Exhibition — Painting

The Miracle is to Believe – Sean Mullins

11 March up to 16 April 2023
→ Diez Gallery
Gibraltarstraat 74B
1055 NS Amsterdam
  • Thursday 12:00—18:00
  • Friday 12:00—18:00
  • Saturday 12:00—18:00
With ticket
Open today from 12:00 to 18:00

“And what is a genuine lunatic?
He is a man who prefers to go mad, in a social sense of the word, rather than forfeit a higher idea of human honor.”

Antonin Artaud, “Van Gogh, The Man Suicided by Society” (1947)

“The fall of a leaf and the fall of Satan: it’s all the same.”
Samuel Beckett

Sean Mullins’ work evinces an unequivocal belief in painting’s auratic potential. This faith evacuates the medium’s interminable cycle of crisis and reevaluation into bare distillation: a man and his marks.

Eschewing a systematized approach, Mullins’ surfaces invent mnemonics by any means necessary. Spectred by self-representation and the ever present figure of lamented love, these pictorial impressions are bequeathed from the past two years of personal history, coinciding with the closure of his time in New Orleans. Unsurprising then that— though they carry the melt of provisional abstraction—their allegiance lies primarily with 19th century execution and ethos; tapping, sliding, and spotting the canvas into focus much as Degas had in his 1872 visit to the Bayou.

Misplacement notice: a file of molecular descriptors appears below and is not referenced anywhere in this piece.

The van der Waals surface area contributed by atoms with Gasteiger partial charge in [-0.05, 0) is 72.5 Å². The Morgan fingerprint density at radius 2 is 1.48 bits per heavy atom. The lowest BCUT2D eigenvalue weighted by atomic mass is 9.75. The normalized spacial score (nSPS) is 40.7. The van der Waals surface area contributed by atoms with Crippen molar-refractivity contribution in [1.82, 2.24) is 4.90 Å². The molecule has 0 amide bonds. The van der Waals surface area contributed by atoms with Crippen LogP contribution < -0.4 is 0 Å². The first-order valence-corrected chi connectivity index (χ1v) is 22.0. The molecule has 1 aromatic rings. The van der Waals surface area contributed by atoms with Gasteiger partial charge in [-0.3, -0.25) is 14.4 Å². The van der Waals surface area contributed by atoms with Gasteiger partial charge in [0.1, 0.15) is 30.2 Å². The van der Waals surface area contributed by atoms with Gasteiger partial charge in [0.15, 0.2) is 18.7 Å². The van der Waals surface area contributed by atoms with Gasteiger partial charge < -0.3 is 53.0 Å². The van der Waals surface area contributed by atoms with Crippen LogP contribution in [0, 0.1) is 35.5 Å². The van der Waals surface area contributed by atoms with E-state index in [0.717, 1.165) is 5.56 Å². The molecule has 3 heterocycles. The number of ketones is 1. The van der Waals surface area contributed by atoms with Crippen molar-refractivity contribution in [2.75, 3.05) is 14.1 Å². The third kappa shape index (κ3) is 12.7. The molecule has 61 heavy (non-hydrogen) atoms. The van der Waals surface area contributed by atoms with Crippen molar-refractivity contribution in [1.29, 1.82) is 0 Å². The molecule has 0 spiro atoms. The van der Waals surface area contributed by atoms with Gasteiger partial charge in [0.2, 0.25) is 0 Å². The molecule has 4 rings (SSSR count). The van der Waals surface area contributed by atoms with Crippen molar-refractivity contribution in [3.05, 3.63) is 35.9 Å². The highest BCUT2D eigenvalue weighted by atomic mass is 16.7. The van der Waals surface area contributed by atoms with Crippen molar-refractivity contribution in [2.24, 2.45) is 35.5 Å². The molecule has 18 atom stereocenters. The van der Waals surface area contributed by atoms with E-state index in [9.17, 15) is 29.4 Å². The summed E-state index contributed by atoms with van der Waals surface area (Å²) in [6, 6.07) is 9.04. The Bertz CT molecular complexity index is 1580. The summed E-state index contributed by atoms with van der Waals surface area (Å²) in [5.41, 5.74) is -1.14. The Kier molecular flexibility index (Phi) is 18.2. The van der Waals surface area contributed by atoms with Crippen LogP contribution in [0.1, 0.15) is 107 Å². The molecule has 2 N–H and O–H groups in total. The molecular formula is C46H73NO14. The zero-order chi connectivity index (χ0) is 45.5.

Even as these paintings allude to numberless intimate entanglements, their visual gut is housed in the sincere obscenity of the most macro of world-views: not only does magic exist, it can be touched. Matters of empathy, bolstered by the writings of Edith Stein, suffused with the flame of Goethe, visaged by Munch and Cezanne, are couched within an unwavering conviction that language fails to deliver the inexplicable gestalt of human experience. Mullins circumnavigates the potential mundanity of an autofictive project through a cosmic rendering, actively tuning an evermore raw antennae towards the sensorial.

Exemplified in the white spaces of his most exploded pictures, the ground functions as the simultaneous seat of both aspiration and futility. Beyond initial scrubbing, brushstrokes are left to hang and stitch, often with the windswept force of an antithetical movement, never surrendering the communicative to the siren of illusionism. A work is closed and set aside upon reaching a state where an additional mark would threaten to interpret rather than evoke.

In totality, The Miracle to Believe functions as parable, progressing left-to-right through stations of confrontation, mourning, forgiveness, and eventual liberation.

These are the works of a rover, an acolyte of sparsity and freedom, sundrenched and straw-hatted, incapable of transcribing his chroma with anything but the levity of plein-air, even if made in the smallest of windowless rooms.

Text written by Kye Christensen-Knowles